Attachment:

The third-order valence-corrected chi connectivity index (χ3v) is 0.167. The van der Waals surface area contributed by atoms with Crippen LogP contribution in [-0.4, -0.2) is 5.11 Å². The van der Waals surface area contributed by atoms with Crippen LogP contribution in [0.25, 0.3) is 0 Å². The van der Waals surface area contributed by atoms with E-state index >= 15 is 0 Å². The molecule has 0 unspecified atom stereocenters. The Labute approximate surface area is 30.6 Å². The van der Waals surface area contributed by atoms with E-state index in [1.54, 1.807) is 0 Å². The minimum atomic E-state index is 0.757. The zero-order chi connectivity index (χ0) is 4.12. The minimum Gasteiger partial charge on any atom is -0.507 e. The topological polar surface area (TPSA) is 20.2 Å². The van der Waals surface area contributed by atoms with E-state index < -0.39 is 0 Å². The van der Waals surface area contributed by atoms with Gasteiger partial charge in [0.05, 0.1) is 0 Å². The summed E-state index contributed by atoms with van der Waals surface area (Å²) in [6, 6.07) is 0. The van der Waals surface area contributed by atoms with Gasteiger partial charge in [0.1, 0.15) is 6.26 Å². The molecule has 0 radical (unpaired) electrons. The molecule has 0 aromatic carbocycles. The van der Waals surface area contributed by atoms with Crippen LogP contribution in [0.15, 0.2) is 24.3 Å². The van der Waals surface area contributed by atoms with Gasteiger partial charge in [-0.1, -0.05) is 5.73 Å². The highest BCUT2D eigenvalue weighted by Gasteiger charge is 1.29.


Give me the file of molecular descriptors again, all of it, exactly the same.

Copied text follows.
The third-order valence-corrected chi connectivity index (χ3v) is 0.167. The van der Waals surface area contributed by atoms with Crippen LogP contribution in [-0.4, -0.2) is 5.11 Å². The van der Waals surface area contributed by atoms with Crippen LogP contribution in [0.25, 0.3) is 0 Å². The van der Waals surface area contributed by atoms with E-state index >= 15 is 0 Å². The molecule has 0 unspecified atom stereocenters. The Labute approximate surface area is 30.6 Å². The van der Waals surface area contributed by atoms with E-state index in [1.54, 1.807) is 0 Å². The minimum atomic E-state index is 0.757. The zero-order chi connectivity index (χ0) is 4.12. The minimum Gasteiger partial charge on any atom is -0.507 e. The topological polar surface area (TPSA) is 20.2 Å². The van der Waals surface area contributed by atoms with E-state index < -0.39 is 0 Å². The van der Waals surface area contributed by atoms with Gasteiger partial charge in [0.05, 0.1) is 0 Å². The summed E-state index contributed by atoms with van der Waals surface area (Å²) in [6, 6.07) is 0. The van der Waals surface area contributed by atoms with Gasteiger partial charge in [0.1, 0.15) is 6.26 Å². The molecule has 0 radical (unpaired) electrons. The molecule has 0 aromatic carbocycles. The van der Waals surface area contributed by atoms with Crippen LogP contribution in [0.15, 0.2) is 24.3 Å². The van der Waals surface area contributed by atoms with Gasteiger partial charge in [-0.1, -0.05) is 5.73 Å². The highest BCUT2D eigenvalue weighted by Gasteiger charge is 1.29.